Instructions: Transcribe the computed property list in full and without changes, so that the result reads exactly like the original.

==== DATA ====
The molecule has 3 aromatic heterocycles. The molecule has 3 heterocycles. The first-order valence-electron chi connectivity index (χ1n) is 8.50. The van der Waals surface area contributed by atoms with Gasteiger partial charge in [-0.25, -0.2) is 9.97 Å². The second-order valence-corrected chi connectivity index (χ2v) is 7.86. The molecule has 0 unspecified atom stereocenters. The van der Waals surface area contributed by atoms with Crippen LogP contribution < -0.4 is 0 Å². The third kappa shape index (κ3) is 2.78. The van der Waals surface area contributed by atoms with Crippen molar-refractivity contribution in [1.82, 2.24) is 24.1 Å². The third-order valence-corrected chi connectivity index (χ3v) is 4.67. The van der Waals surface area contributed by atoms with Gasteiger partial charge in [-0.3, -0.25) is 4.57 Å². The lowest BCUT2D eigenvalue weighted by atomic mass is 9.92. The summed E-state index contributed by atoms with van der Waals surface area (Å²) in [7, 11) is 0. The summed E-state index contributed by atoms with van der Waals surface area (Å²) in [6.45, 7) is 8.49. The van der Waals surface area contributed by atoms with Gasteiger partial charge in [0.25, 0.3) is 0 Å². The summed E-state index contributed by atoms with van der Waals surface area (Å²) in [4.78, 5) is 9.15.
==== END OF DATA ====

The molecule has 3 aromatic heterocycles. The molecule has 3 heterocycles. The first-order valence-electron chi connectivity index (χ1n) is 8.50. The van der Waals surface area contributed by atoms with Gasteiger partial charge in [-0.25, -0.2) is 9.97 Å². The second-order valence-corrected chi connectivity index (χ2v) is 7.86. The molecule has 0 unspecified atom stereocenters. The van der Waals surface area contributed by atoms with Crippen LogP contribution < -0.4 is 0 Å². The third kappa shape index (κ3) is 2.78. The van der Waals surface area contributed by atoms with Crippen molar-refractivity contribution in [1.82, 2.24) is 24.1 Å². The third-order valence-corrected chi connectivity index (χ3v) is 4.67. The van der Waals surface area contributed by atoms with Gasteiger partial charge in [-0.3, -0.25) is 4.57 Å². The lowest BCUT2D eigenvalue weighted by atomic mass is 9.92. The summed E-state index contributed by atoms with van der Waals surface area (Å²) in [7, 11) is 0. The summed E-state index contributed by atoms with van der Waals surface area (Å²) in [6.45, 7) is 8.49. The van der Waals surface area contributed by atoms with Gasteiger partial charge in [0.25, 0.3) is 0 Å². The summed E-state index contributed by atoms with van der Waals surface area (Å²) in [4.78, 5) is 9.15.